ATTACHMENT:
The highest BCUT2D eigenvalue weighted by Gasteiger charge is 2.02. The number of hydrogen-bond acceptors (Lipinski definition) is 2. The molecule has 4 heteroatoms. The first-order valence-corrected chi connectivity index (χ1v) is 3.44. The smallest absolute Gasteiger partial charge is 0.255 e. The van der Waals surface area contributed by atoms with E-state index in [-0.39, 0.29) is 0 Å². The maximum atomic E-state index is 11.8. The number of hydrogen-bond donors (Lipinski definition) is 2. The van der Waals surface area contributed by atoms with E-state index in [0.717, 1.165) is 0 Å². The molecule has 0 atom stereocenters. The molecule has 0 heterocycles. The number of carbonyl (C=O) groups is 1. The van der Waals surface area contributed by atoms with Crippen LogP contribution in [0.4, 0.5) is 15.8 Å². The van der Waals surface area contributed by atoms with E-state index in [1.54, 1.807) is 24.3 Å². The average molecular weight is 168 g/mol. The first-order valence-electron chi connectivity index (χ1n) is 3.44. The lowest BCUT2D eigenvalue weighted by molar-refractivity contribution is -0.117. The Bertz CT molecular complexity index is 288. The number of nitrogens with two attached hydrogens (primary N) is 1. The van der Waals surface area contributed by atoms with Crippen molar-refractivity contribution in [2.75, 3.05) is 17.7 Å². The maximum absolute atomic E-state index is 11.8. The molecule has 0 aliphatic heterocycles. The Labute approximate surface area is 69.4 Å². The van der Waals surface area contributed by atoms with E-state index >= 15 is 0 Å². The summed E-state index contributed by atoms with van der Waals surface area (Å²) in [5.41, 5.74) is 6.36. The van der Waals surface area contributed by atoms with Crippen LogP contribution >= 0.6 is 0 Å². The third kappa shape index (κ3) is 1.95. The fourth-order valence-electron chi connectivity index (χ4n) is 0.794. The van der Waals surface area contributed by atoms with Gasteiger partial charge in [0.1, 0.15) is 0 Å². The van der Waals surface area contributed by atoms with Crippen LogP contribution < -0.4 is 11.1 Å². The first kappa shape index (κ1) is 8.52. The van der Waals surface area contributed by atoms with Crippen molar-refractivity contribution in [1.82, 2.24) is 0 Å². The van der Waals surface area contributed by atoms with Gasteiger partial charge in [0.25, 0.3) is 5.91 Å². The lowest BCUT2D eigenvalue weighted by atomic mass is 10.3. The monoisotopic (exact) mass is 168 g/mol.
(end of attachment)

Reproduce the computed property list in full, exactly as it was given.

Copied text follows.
The highest BCUT2D eigenvalue weighted by Gasteiger charge is 2.02. The number of hydrogen-bond acceptors (Lipinski definition) is 2. The molecule has 4 heteroatoms. The first-order valence-corrected chi connectivity index (χ1v) is 3.44. The smallest absolute Gasteiger partial charge is 0.255 e. The van der Waals surface area contributed by atoms with E-state index in [-0.39, 0.29) is 0 Å². The maximum atomic E-state index is 11.8. The number of hydrogen-bond donors (Lipinski definition) is 2. The van der Waals surface area contributed by atoms with E-state index in [0.717, 1.165) is 0 Å². The molecule has 0 atom stereocenters. The molecule has 0 heterocycles. The number of carbonyl (C=O) groups is 1. The van der Waals surface area contributed by atoms with Crippen LogP contribution in [0.4, 0.5) is 15.8 Å². The van der Waals surface area contributed by atoms with E-state index in [1.54, 1.807) is 24.3 Å². The average molecular weight is 168 g/mol. The first-order valence-electron chi connectivity index (χ1n) is 3.44. The lowest BCUT2D eigenvalue weighted by molar-refractivity contribution is -0.117. The Bertz CT molecular complexity index is 288. The number of nitrogens with two attached hydrogens (primary N) is 1. The van der Waals surface area contributed by atoms with Crippen molar-refractivity contribution in [2.75, 3.05) is 17.7 Å². The maximum absolute atomic E-state index is 11.8. The molecule has 0 aliphatic heterocycles. The Labute approximate surface area is 69.4 Å². The van der Waals surface area contributed by atoms with E-state index >= 15 is 0 Å². The summed E-state index contributed by atoms with van der Waals surface area (Å²) in [5.41, 5.74) is 6.36. The van der Waals surface area contributed by atoms with Crippen LogP contribution >= 0.6 is 0 Å². The third kappa shape index (κ3) is 1.95. The fourth-order valence-electron chi connectivity index (χ4n) is 0.794. The van der Waals surface area contributed by atoms with Gasteiger partial charge in [0.1, 0.15) is 0 Å². The van der Waals surface area contributed by atoms with Crippen LogP contribution < -0.4 is 11.1 Å². The first kappa shape index (κ1) is 8.52. The van der Waals surface area contributed by atoms with Crippen molar-refractivity contribution in [1.82, 2.24) is 0 Å². The van der Waals surface area contributed by atoms with Gasteiger partial charge in [0.25, 0.3) is 5.91 Å². The lowest BCUT2D eigenvalue weighted by atomic mass is 10.3. The monoisotopic (exact) mass is 168 g/mol.